Romeo and Julliet

Categories: Romeo And Juliet


In this essay I am going to attempt to answer this- ‘In act one of shakespeare’s Romeo and Julliet, all the ingredients are established for an exciting and entertaining tradgedy, discuss these ingredients and their dramatic importance’

The introduction to a play

In Elizabethan times the introduction to a play would have had a big impact on the success of the play, and so therefore the introduction played an important part. In Elizabethan times the audience would leave the theatre and have their money returned to them, if the entertainment wasn’t sufficient during the first act.

This meant that Shakespeare would have to establish the foundation of the plot, interesting chartacters, and have entertained the audience with music, dance, comedy and further more, the promise of more exciting scenes.

Romeo and Julliet

Romeo and Julliet is a tradgedy and this would have been shown by a flag flying outside the theatre. A tradgedy contains certain ingredients, the tragic hero should be of high worth, but on the other hand shouldn’t be perfect, as the second ingredient is that a tragic flaw, or excess of arrogant ambition in the hero leads to their downfall, although their downfall can also be due to the fact that fate is against them, as is the case in Romeo and Juliet.

The third ingredient is that the effect of the catastrophe contained in the play has a cleansing effect of the emotions in the audience through the downfall of the hero, that they have just witnessed.

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Also the audience would know from the prologue that there was to be an unhappy or sad ending.

The prologue at the beginning of the play is very important, and reveals that there is going to be a tragic ending. The prologue is a sonnet. A sonnet is used for various reasons. It may set the scene for a film as it can usually help people to understand the storyline better. A sonnet consists of quatrains and a rhyming couplet. A sonnet is a symbol of love, so by making the prologue a sonnet at the beginning of the play, it is symbolising that the play is going to be a love-story. The prologue lets us know that not only will the play be a story of love but it will also contain a lot of hate.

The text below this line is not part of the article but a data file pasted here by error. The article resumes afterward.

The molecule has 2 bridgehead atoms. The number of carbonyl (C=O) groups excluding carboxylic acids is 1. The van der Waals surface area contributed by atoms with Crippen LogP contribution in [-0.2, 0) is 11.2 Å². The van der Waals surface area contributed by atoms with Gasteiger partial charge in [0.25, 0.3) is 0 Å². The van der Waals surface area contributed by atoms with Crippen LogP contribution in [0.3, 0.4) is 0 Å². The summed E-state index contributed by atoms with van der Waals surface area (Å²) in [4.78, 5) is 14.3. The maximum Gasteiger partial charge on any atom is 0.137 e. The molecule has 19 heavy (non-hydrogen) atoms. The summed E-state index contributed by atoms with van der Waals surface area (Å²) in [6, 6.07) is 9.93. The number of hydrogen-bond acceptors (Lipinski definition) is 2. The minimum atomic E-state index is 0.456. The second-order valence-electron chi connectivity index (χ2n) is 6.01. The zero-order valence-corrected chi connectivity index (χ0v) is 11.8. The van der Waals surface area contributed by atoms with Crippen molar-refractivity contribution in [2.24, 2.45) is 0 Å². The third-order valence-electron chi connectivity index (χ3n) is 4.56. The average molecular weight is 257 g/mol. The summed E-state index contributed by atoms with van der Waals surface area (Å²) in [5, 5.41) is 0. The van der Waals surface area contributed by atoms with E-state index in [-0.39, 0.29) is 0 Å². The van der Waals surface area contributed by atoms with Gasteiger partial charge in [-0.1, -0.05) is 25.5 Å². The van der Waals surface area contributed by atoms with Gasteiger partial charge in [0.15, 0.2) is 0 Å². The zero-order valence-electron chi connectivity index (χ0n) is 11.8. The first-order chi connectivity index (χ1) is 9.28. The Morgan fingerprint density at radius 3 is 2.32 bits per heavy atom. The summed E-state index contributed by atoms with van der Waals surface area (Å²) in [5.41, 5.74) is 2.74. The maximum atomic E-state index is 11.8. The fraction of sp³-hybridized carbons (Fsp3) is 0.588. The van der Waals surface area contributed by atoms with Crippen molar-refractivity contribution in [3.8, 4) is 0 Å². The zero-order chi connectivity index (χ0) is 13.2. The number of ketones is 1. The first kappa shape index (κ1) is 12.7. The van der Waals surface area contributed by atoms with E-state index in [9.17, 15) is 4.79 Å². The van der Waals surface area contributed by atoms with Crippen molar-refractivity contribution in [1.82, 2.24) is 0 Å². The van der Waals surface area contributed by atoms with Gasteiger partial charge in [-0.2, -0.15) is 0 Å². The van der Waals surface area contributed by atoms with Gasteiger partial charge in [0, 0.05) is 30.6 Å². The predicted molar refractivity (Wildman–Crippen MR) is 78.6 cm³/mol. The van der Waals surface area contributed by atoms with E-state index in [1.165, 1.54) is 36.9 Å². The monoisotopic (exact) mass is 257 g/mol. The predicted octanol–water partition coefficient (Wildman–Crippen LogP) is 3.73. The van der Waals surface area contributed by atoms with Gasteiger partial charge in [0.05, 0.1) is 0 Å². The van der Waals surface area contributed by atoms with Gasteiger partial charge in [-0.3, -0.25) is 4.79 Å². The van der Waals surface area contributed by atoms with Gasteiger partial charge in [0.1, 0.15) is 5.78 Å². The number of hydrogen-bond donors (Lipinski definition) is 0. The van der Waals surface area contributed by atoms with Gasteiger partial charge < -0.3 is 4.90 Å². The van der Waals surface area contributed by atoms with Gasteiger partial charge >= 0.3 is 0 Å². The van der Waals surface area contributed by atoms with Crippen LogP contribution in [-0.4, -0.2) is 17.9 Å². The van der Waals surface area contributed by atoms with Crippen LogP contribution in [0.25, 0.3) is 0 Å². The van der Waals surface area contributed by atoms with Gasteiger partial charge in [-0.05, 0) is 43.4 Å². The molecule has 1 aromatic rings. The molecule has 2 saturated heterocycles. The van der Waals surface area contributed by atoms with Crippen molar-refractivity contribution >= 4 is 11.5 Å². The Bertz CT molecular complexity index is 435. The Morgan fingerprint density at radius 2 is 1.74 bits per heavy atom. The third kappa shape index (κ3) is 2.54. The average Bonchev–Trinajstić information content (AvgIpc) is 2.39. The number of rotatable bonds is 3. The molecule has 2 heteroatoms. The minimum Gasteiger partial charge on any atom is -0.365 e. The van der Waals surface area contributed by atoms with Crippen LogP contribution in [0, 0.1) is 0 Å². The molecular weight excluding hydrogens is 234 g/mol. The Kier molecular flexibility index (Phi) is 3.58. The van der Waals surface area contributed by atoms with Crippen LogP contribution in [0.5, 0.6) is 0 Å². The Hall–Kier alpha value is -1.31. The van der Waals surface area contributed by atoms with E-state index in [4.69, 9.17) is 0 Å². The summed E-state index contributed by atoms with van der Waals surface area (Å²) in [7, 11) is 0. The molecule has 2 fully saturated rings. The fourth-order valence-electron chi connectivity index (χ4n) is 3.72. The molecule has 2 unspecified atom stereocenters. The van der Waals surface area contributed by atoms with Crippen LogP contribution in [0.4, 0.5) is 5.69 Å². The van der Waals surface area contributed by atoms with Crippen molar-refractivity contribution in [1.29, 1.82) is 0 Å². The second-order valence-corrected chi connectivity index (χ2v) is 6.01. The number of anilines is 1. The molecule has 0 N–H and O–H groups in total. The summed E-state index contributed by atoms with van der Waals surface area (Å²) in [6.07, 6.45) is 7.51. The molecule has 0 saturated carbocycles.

The beginning of the prologue

At the beginning of the prologue, it sets the scene, it tells us ‘In fair Verona where we lay our scene.’ It then briefly describes the two families- the Capulet’s and the Montague’s. It lets us know that the families are not friends by saying ‘Two households both alike in dignity …….. From ancient grudge break to new mutiny’. This is telling us that both of the families are similar in a way that they are well respected with high standards, but yet, an old grudge between them causes bad feelings. An old disagreement between the families will soon turn to a new conflict.

The prologue then goes on to say ‘Where civil blood makes civil hands unclean, from forth the fatal loins of these two foes, a pair of star-crossed lovers take their life.’ By saying this, it is telling us that from two civil families, who are enemies to one another; two children were born. These two children were lovers that were destined to be together but were led to take their lives. So already, we know that there is going to be a death in the play

The Act one

In act one there is a meeting of servants from the Montague and Capulet families which ends in a brawl. Prince Escalus threatens dire punishment, and death if they ever ‘disturb’ the streets again. After the brawl the Montagues find out that Romeo wasn’t involved, and are pleased, but they are also worried about Romeos recent depression, and ask Benvolio to discover the cause of it. Romeo reveals to Benvolio that he has fallen in love with Rosaline, but she does not return his affections, Benvolio suggests that he looks elsewhere.

By the end of act one several elements of the plot have been set up, and this compels the audience to keep watching the play, to see how they are resolved. Firstly Prince Escalus threatens the servants with death, if they are found to be brawling again. Secondly It is revealed that Romeo is depressed, and it is revealed that it’s because he is in love with Rosaline who will not return his affections. Thirdly Benvolio tells Romeo to look elsewhere, and this leaves the audience wondering when and where he will meet the person who he later ends his life with. Also the audience find out that capulet has agreed for Paris to marry Juliet. Further more Tybalt is angry that Romeo has ‘gate crashed’ the Capulet party, and it is evident that he will want revenge. Further more Romeo meets Julliet and both instantly fall in love, the audience will want to know what is to happen between them next.